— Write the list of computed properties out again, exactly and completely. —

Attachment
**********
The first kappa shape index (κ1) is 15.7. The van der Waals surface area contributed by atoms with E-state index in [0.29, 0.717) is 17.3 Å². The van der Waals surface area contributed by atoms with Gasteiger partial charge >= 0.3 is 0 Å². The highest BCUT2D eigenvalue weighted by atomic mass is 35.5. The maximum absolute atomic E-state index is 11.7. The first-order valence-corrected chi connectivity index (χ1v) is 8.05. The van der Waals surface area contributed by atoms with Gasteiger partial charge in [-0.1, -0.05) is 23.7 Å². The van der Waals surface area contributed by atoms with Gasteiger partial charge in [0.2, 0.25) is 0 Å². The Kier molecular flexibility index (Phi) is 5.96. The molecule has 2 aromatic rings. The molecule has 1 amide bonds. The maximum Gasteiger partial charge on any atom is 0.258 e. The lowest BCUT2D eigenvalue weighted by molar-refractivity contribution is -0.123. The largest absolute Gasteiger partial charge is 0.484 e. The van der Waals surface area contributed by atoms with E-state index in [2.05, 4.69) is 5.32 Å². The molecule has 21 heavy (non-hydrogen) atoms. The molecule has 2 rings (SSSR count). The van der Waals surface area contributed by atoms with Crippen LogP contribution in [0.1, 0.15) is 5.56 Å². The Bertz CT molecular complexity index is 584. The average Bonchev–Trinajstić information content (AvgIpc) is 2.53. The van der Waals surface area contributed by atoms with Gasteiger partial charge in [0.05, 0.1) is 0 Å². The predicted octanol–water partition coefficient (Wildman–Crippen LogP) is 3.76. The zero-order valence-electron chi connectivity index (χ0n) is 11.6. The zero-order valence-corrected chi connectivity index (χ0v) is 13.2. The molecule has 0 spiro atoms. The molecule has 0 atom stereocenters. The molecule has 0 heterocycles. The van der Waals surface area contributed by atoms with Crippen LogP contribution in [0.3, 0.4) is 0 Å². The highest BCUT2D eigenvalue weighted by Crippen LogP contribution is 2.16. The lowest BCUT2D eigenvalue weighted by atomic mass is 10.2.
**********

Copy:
The first kappa shape index (κ1) is 15.7. The van der Waals surface area contributed by atoms with E-state index in [0.29, 0.717) is 17.3 Å². The van der Waals surface area contributed by atoms with Gasteiger partial charge >= 0.3 is 0 Å². The highest BCUT2D eigenvalue weighted by atomic mass is 35.5. The maximum absolute atomic E-state index is 11.7. The first-order valence-corrected chi connectivity index (χ1v) is 8.05. The van der Waals surface area contributed by atoms with Gasteiger partial charge in [-0.1, -0.05) is 23.7 Å². The van der Waals surface area contributed by atoms with Gasteiger partial charge in [0.2, 0.25) is 0 Å². The Kier molecular flexibility index (Phi) is 5.96. The molecule has 2 aromatic rings. The molecule has 1 amide bonds. The maximum Gasteiger partial charge on any atom is 0.258 e. The lowest BCUT2D eigenvalue weighted by molar-refractivity contribution is -0.123. The largest absolute Gasteiger partial charge is 0.484 e. The van der Waals surface area contributed by atoms with E-state index in [2.05, 4.69) is 5.32 Å². The molecule has 21 heavy (non-hydrogen) atoms. The molecule has 2 rings (SSSR count). The van der Waals surface area contributed by atoms with Crippen LogP contribution in [0.1, 0.15) is 5.56 Å². The Bertz CT molecular complexity index is 584. The average Bonchev–Trinajstić information content (AvgIpc) is 2.53. The van der Waals surface area contributed by atoms with Gasteiger partial charge in [0.05, 0.1) is 0 Å². The predicted octanol–water partition coefficient (Wildman–Crippen LogP) is 3.76. The zero-order valence-electron chi connectivity index (χ0n) is 11.6. The zero-order valence-corrected chi connectivity index (χ0v) is 13.2. The molecule has 0 spiro atoms. The molecule has 0 atom stereocenters. The molecule has 0 heterocycles. The van der Waals surface area contributed by atoms with Crippen LogP contribution in [0.3, 0.4) is 0 Å². The highest BCUT2D eigenvalue weighted by Crippen LogP contribution is 2.16. The lowest BCUT2D eigenvalue weighted by atomic mass is 10.2.